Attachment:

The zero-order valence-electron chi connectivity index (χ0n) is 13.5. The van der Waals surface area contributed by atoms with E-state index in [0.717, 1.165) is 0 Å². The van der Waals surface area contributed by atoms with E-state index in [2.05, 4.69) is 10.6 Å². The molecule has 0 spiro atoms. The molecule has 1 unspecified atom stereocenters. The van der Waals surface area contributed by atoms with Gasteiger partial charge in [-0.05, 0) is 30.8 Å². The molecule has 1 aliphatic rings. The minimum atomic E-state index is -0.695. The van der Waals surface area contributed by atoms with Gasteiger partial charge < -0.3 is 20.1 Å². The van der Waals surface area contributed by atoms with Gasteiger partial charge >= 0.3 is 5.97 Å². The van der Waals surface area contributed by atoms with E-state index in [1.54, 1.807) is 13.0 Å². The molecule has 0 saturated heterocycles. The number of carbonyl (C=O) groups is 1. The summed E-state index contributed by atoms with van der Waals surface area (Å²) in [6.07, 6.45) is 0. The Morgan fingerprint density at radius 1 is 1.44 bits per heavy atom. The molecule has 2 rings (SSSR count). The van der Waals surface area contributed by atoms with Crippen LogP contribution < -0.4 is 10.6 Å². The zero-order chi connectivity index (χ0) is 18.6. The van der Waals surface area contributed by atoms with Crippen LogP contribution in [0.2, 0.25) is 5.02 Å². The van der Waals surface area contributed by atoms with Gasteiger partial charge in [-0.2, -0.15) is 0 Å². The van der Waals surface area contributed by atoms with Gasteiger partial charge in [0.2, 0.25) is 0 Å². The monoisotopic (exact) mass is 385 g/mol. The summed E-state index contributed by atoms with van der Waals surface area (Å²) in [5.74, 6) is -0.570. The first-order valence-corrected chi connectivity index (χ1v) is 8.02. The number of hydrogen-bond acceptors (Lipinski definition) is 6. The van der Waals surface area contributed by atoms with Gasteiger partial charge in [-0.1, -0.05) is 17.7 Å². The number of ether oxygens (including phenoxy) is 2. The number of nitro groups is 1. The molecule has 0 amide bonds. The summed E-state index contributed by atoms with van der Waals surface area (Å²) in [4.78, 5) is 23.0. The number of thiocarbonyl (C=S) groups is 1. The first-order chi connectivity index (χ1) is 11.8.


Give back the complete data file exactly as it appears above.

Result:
The zero-order valence-electron chi connectivity index (χ0n) is 13.5. The van der Waals surface area contributed by atoms with E-state index in [0.717, 1.165) is 0 Å². The van der Waals surface area contributed by atoms with E-state index in [2.05, 4.69) is 10.6 Å². The molecule has 0 spiro atoms. The molecule has 1 unspecified atom stereocenters. The van der Waals surface area contributed by atoms with Gasteiger partial charge in [-0.05, 0) is 30.8 Å². The molecule has 1 aliphatic rings. The minimum atomic E-state index is -0.695. The van der Waals surface area contributed by atoms with Gasteiger partial charge < -0.3 is 20.1 Å². The van der Waals surface area contributed by atoms with Gasteiger partial charge >= 0.3 is 5.97 Å². The van der Waals surface area contributed by atoms with E-state index in [1.54, 1.807) is 13.0 Å². The molecule has 0 saturated heterocycles. The number of carbonyl (C=O) groups is 1. The summed E-state index contributed by atoms with van der Waals surface area (Å²) in [6.07, 6.45) is 0. The Morgan fingerprint density at radius 1 is 1.44 bits per heavy atom. The molecule has 2 rings (SSSR count). The van der Waals surface area contributed by atoms with Crippen LogP contribution < -0.4 is 10.6 Å². The zero-order chi connectivity index (χ0) is 18.6. The van der Waals surface area contributed by atoms with Crippen LogP contribution in [0.2, 0.25) is 5.02 Å². The van der Waals surface area contributed by atoms with Gasteiger partial charge in [-0.2, -0.15) is 0 Å². The van der Waals surface area contributed by atoms with Gasteiger partial charge in [0.2, 0.25) is 0 Å². The monoisotopic (exact) mass is 385 g/mol. The summed E-state index contributed by atoms with van der Waals surface area (Å²) in [5.74, 6) is -0.570. The first-order valence-corrected chi connectivity index (χ1v) is 8.02. The number of hydrogen-bond acceptors (Lipinski definition) is 6. The van der Waals surface area contributed by atoms with Gasteiger partial charge in [-0.1, -0.05) is 17.7 Å². The number of ether oxygens (including phenoxy) is 2. The number of nitro groups is 1. The molecule has 0 amide bonds. The summed E-state index contributed by atoms with van der Waals surface area (Å²) in [4.78, 5) is 23.0. The number of thiocarbonyl (C=S) groups is 1. The first-order chi connectivity index (χ1) is 11.8.